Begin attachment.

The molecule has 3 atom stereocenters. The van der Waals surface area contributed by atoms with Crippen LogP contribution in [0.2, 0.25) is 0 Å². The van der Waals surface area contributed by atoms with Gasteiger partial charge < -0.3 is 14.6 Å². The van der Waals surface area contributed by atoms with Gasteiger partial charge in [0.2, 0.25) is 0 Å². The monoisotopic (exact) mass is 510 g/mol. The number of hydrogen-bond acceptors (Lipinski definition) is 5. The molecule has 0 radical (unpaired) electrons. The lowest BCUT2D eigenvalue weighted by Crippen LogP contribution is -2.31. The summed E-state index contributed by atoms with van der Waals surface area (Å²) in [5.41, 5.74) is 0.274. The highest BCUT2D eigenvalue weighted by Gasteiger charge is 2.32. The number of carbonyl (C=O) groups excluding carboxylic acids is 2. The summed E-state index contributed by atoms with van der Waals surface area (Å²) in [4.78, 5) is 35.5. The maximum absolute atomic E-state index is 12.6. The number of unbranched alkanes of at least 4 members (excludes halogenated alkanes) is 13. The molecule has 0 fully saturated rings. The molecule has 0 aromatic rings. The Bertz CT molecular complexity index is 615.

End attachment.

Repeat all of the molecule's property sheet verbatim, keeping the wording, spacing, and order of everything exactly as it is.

The molecule has 3 atom stereocenters. The van der Waals surface area contributed by atoms with Crippen LogP contribution in [0.2, 0.25) is 0 Å². The van der Waals surface area contributed by atoms with Gasteiger partial charge < -0.3 is 14.6 Å². The van der Waals surface area contributed by atoms with Gasteiger partial charge in [0.2, 0.25) is 0 Å². The monoisotopic (exact) mass is 510 g/mol. The number of hydrogen-bond acceptors (Lipinski definition) is 5. The molecule has 0 radical (unpaired) electrons. The lowest BCUT2D eigenvalue weighted by Crippen LogP contribution is -2.31. The summed E-state index contributed by atoms with van der Waals surface area (Å²) in [5.41, 5.74) is 0.274. The highest BCUT2D eigenvalue weighted by Gasteiger charge is 2.32. The number of carbonyl (C=O) groups excluding carboxylic acids is 2. The summed E-state index contributed by atoms with van der Waals surface area (Å²) in [4.78, 5) is 35.5. The maximum absolute atomic E-state index is 12.6. The number of unbranched alkanes of at least 4 members (excludes halogenated alkanes) is 13. The molecule has 0 fully saturated rings. The molecule has 0 aromatic rings. The Bertz CT molecular complexity index is 615.